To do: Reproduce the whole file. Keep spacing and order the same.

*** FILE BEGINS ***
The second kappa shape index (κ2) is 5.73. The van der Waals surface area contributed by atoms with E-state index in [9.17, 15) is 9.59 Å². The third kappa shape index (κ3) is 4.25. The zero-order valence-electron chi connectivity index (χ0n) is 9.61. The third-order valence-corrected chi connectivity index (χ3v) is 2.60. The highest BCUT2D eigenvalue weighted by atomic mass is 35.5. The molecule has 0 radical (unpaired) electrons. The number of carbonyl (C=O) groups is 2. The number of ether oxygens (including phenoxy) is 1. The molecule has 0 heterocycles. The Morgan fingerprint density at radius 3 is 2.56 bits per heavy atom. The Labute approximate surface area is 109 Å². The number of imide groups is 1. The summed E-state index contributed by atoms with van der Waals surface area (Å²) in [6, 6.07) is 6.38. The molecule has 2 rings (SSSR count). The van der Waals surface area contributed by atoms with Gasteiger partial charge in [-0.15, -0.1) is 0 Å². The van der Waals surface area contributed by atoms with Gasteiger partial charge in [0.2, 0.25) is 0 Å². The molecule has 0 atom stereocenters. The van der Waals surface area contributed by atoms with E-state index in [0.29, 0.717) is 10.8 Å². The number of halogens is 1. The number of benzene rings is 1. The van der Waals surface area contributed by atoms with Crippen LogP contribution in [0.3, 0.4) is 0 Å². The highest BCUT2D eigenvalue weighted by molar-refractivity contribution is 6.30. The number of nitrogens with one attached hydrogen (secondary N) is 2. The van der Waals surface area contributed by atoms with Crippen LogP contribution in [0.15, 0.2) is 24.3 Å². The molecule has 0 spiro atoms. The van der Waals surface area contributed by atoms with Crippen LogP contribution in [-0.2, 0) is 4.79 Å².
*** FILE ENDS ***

The second kappa shape index (κ2) is 5.73. The van der Waals surface area contributed by atoms with E-state index in [9.17, 15) is 9.59 Å². The third kappa shape index (κ3) is 4.25. The zero-order valence-electron chi connectivity index (χ0n) is 9.61. The third-order valence-corrected chi connectivity index (χ3v) is 2.60. The highest BCUT2D eigenvalue weighted by atomic mass is 35.5. The molecule has 0 radical (unpaired) electrons. The number of carbonyl (C=O) groups is 2. The number of ether oxygens (including phenoxy) is 1. The molecule has 0 heterocycles. The Morgan fingerprint density at radius 3 is 2.56 bits per heavy atom. The Labute approximate surface area is 109 Å². The number of imide groups is 1. The summed E-state index contributed by atoms with van der Waals surface area (Å²) in [6, 6.07) is 6.38. The molecule has 2 rings (SSSR count). The van der Waals surface area contributed by atoms with Gasteiger partial charge in [-0.15, -0.1) is 0 Å². The van der Waals surface area contributed by atoms with Gasteiger partial charge in [0.2, 0.25) is 0 Å². The molecule has 0 atom stereocenters. The van der Waals surface area contributed by atoms with E-state index in [0.29, 0.717) is 10.8 Å². The number of halogens is 1. The number of benzene rings is 1. The van der Waals surface area contributed by atoms with Crippen LogP contribution in [0.3, 0.4) is 0 Å². The highest BCUT2D eigenvalue weighted by molar-refractivity contribution is 6.30. The number of nitrogens with one attached hydrogen (secondary N) is 2. The van der Waals surface area contributed by atoms with Crippen LogP contribution in [0.15, 0.2) is 24.3 Å². The molecule has 0 spiro atoms. The van der Waals surface area contributed by atoms with Crippen LogP contribution in [-0.2, 0) is 4.79 Å².